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Life afloat - a cruising & a snoozing...

Welcome to the first of Buster’s nautical doggy dispatches - 'Tails' of our adventures afloat and our journey of discovery aboard our fabulous home Arcturus.

It’s been almost 8 years now since Fred and Christian bought me aboard as an uninitiated landlubber pup – a new chum to the life afloat.

But gradually, patiently and day by day, I’ve managed to slowly train my skipper and his best mate into the many needs of their canine crew and overall – they’ve both done a pretty good job of looking after me.

Sure, a few more doggy snacks wouldn’t go astray and perhaps Fred will think twice before bouncing a ball on deck while we’re underway – I am a dog.. we do fetch – and just as well,
we swim also!

But gradually we all settled into a pretty laid back, cruising mode and I’d take my daily position up on the bow to keep a doggy eye out for pesky penguins, plundering pirates and peculiar pelicans.

Some of the things we are often asked by friends ashore is exactly about that - How do we set a watch? How often to be have to man (or dog) the helm? and
Do we anchor at night?

In deep water there is no way to anchor, even though we carry 400-feet of anchor chain, so we must keep moving.

That means that either Fred or Christian are always accompanying me on watch in the pilot house. After many trials and errors, we finally worked out a watch schedule that works for us. It might not be right for everyone, but for us it works. During the day we are usually all up and about tending to our daily chores like housekeeping, meals, minor repairs, chewing old shoes and other things like that.

At 7pm Christiane goes to bed and I join Fred on watch until midnight. The responsibilities of the Watch stander are to stay alert for any changes inside or outside of the boat and to keep the doggy snacks coming.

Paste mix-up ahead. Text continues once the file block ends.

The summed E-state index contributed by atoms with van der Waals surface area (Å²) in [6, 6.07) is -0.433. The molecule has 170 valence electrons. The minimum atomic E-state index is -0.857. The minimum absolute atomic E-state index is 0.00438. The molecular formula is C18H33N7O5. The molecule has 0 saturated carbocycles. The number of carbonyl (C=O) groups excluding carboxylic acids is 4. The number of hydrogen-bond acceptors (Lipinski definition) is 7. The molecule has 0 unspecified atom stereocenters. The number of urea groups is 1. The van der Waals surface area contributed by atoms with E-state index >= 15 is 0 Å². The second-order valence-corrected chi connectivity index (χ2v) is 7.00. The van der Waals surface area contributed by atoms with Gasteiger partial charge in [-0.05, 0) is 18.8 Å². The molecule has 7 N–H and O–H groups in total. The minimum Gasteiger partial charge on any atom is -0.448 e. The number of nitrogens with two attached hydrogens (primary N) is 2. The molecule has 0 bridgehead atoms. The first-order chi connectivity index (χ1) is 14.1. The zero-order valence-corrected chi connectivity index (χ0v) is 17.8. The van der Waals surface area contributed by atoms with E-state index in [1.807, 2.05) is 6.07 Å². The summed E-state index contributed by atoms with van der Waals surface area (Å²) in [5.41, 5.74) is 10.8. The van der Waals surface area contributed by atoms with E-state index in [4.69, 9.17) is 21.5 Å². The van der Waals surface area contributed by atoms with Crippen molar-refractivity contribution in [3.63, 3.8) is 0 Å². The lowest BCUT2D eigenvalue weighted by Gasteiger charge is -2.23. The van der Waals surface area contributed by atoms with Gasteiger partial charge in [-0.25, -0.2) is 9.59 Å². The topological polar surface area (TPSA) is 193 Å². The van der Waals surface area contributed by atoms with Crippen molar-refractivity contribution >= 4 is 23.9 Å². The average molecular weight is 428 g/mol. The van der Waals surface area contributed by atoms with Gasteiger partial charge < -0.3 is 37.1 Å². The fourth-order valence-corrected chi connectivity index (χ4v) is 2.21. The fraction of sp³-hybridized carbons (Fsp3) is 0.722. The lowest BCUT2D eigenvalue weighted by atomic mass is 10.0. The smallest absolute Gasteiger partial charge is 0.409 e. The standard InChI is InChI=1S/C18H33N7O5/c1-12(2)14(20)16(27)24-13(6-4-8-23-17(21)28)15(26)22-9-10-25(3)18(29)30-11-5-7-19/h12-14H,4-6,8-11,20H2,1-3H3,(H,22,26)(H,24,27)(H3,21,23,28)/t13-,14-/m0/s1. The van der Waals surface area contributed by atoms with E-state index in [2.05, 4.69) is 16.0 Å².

A slight change in engine RPMs might signal a problem - a clogging fuel filter or perhaps we ran over a stray length of rope floating in the water.

Arcturus has a full array of instruments to keep her crew safe: a 48-mile open array radar, two GPSs, a full set of engine gauges, 1,000-foot and 750-foot depth sounders and a 23” monitor which displays our charts.

We use an Icom VHF for short range ship to ship communications and an Icom HF radio for long range and email communications.

We also have active read outs which report our generation and use if electricity in both volts and amps. The main engine is equipped with both a 160-amp and 200-amp alternator, at the moment we are running the 160amp and it generates all the power we need to run the boat including:  microwave oven, coffee maker, toaster or doggy clippers – all without starting our 8-Kw generator

At night we set the radar at its 6-mile range. Any ship beyond 6-miles will not show up because it is not a threat, at the moment.

We don't usually set radar alarms because we have witnessed alarms fail to sound. The only resources we trust with our lives are our human and doggy eyes and ears as our instruments only help us to better interpret the world around us.

Our reward at the and of a long passage?

Anchoring in a crystal clear tropical lagoon, a refreshing swim ashore and time to relax, explore and meet the locals – ahhhhh doggy heaven.


It’s no secret around most of the marinas, beaches and islands of South East Asia that Arcturus carries one of the leading stars of the US Olympic Swim team and probably their best hope for gold at the 2020 Tokyo games.Rippling muscles, streamlined physique, powerful limbs that surge through the water effortlessly and a great nose for competition - this golden haired darling of the swimming world is probably the most exciting aqua offering since Spitzie pulled on a pair of Speedos and powered down the pool.